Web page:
In short, your Facebook activity could hurt your case. Why is that? It’s simple—your posts are admissible as admissions by a party opponent. For example, if you’re claiming to be injured, and telling your attorney that you’re injured, but go and post a picture of yourself bungee jumping, you are essentially telling the defendant that you’re not actually injured. Much like employers, insurance companies will comb the internet for information about you looking for inconsistencies in your complaint and in your demand letter. Those inconsistencies open the door for them to lower their counter-offer. Thus, your Facebook post could very likely reduce your recovery.
Keep in mind, if you really are not hurt, don’t claim that you are hurt. Lying to an insurance company is fraud. Worse for the attorneys is that we don’t know if you’re lying if you are able to produce medical records that support your claim. We can be censured by the court for not conducting our due diligence if you are caught in a lie. Therefore, it’s not just you who may by indicted for a crime, but your attorney may also be sanctioned by the court under Rule 90. That’s not fun for anyone involved.
So, what can you do to remain active on social media without harming your claim? Consider these factors: 1) Are your injuries visible in a photo? 2) Can your postings be perceived as proof that you’re not injured? 3) Is your social media visible to the public or is it set to private? 4) Could others be tagging you in photos that show that you are less injured than you are claiming? 5) Are there spiteful people that may forward your publicly available content to an insurance company? 6) Do you need to filter and cleanup your social media presence? 7) Do others know about your pending claim? 8) How much have you told others about your injuries? 9) Does your social media following have access to your personal information? And lastly, 10) how necessary is this post to your online presence?
In essence, think before you post about your life on social media. It is becoming more and more common for people’s claims to fail because they lied to their attorneys and also provided proof to the insurance companies that they weren’t as injured as they initially claimed. It’s fine if your bodily injury has healed or is lesser in magnitude than initially thought, but it is important to convey that information to your attorney, first. This way they can alert the insurance company and in some cases the court.
There are some excellent examples of clients losing out on their recovery and all of the money that could have entailed because of their social media postings. To help you understand this issue, the following are some examples of social media postings harming claims:
- A female client claimed that she injured her foot and lower leg due to a motor vehicle accident that she was in earlier that month. More specifically, she had told her attorney that she was permanently injured and would require a lifetime of treatment. Her initial medical exam bolstered that claim, but she had eventually healed completely. She never told her attorney that she had healed and was no longer permanently injured. At trial, the attorneys for the defense presented blown up photos of her walking in high heels without difficulty after that accident had occurred. Needless to say, her suit was dismissed with prejudice and she was barred from recovering ANYTHING—even for the pain and suffering and medical expenses form the original injury.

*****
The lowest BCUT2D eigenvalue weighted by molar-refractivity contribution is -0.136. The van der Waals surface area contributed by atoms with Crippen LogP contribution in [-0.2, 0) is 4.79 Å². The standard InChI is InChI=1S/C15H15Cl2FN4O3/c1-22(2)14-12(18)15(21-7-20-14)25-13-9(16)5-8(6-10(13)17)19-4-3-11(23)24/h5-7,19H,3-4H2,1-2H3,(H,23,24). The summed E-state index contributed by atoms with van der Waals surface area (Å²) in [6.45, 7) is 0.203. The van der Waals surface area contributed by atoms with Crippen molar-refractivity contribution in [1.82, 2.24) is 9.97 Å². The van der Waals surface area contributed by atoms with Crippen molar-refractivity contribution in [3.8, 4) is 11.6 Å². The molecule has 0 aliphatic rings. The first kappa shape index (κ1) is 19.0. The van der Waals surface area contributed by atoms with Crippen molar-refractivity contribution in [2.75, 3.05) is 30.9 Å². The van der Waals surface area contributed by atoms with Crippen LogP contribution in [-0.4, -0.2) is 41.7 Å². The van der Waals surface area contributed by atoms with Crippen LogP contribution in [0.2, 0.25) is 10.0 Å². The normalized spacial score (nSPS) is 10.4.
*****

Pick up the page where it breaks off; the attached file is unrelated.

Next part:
- A male client claimed that he was not able to perform sexually because of a lower back injury he suffered due to a slip & fall accident. That type of injury is relatively common and so the attorneys and his doctor believed his claim. As a general rule it is fairly unusual for a man to say that he has been rendered impotent when he is not. His doctor recommended a long-term treatment for the client and stated that the accident caused this injury. The attorney submitted this claim to the property owner’s insurance company under premises liability. So far, a very standard chain of events for the attorney involved. The client was not happy with the insurance company’s offer and thus, instructed his attorney to file suit. At trial, the defense presented screenshots of the man’s Instagram posts of him bragging about sleeping with attractive women after his accident had occurred. His case was also dismissed with prejudice, but in his case, he was also investigated for insurance fraud. The attorneys were similarly sanctioned under Rule 90.
- A married couple had been posting derogatory claims about the defendant after filing suit. The statements were not only derogatory, but also false. The defendants immediately filed a counterclaim on the basis of libel per se, as it affected the defendant’s business. The married couple ended up owing more money than they had initially sued for at the outset of their claim. More egregious than just lying about the defendant, the plaintiffs in this case clearly tampered with the existing jury pool and at minimum would have compelled the judge to declare a mistrial.
If at any time you have a question or even a sliver of doubt as what to post, either wait an hour or don’t post it at all. Also, you can always contact the law offices of Des Moines Injury Lawyer to ask about your social media presence. Follow all the proper steps. If you need help, contact our law firm! A marriage license does not require fanfare, but it does require you to take the first step. For more information or to answer your legal questions, please contact Des Moines Injury Lawyer at 515-635-5423.